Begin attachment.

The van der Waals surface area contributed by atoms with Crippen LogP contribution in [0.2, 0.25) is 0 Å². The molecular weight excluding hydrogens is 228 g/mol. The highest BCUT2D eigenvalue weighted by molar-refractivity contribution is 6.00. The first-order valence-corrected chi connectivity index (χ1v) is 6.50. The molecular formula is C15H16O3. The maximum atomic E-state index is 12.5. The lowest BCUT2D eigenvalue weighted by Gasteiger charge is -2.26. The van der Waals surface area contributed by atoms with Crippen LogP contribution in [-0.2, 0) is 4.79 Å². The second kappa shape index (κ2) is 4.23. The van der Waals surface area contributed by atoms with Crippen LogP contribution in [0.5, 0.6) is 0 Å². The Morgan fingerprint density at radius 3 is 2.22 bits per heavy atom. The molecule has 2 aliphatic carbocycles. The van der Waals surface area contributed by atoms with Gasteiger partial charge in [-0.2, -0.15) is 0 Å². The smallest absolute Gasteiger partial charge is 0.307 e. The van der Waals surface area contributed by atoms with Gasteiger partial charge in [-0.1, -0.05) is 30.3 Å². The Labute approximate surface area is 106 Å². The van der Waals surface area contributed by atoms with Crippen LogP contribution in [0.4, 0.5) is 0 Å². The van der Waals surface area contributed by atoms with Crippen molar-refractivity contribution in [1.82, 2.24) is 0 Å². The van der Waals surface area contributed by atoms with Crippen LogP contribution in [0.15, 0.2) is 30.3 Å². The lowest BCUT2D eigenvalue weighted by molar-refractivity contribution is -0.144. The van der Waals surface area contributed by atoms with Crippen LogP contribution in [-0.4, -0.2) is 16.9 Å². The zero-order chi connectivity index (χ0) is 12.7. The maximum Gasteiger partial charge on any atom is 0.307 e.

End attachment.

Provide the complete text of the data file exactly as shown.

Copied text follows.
The van der Waals surface area contributed by atoms with Crippen LogP contribution in [0.2, 0.25) is 0 Å². The molecular weight excluding hydrogens is 228 g/mol. The highest BCUT2D eigenvalue weighted by molar-refractivity contribution is 6.00. The first-order valence-corrected chi connectivity index (χ1v) is 6.50. The molecular formula is C15H16O3. The maximum atomic E-state index is 12.5. The lowest BCUT2D eigenvalue weighted by Gasteiger charge is -2.26. The van der Waals surface area contributed by atoms with Crippen LogP contribution in [-0.2, 0) is 4.79 Å². The second kappa shape index (κ2) is 4.23. The van der Waals surface area contributed by atoms with Crippen LogP contribution in [0.5, 0.6) is 0 Å². The Morgan fingerprint density at radius 3 is 2.22 bits per heavy atom. The molecule has 2 aliphatic carbocycles. The van der Waals surface area contributed by atoms with Gasteiger partial charge in [-0.2, -0.15) is 0 Å². The smallest absolute Gasteiger partial charge is 0.307 e. The van der Waals surface area contributed by atoms with Gasteiger partial charge in [-0.1, -0.05) is 30.3 Å². The Labute approximate surface area is 106 Å². The van der Waals surface area contributed by atoms with Crippen LogP contribution in [0.4, 0.5) is 0 Å². The van der Waals surface area contributed by atoms with Crippen molar-refractivity contribution in [1.82, 2.24) is 0 Å². The van der Waals surface area contributed by atoms with Crippen LogP contribution in [0.15, 0.2) is 30.3 Å². The lowest BCUT2D eigenvalue weighted by molar-refractivity contribution is -0.144. The van der Waals surface area contributed by atoms with Crippen LogP contribution in [-0.4, -0.2) is 16.9 Å². The zero-order chi connectivity index (χ0) is 12.7. The maximum Gasteiger partial charge on any atom is 0.307 e.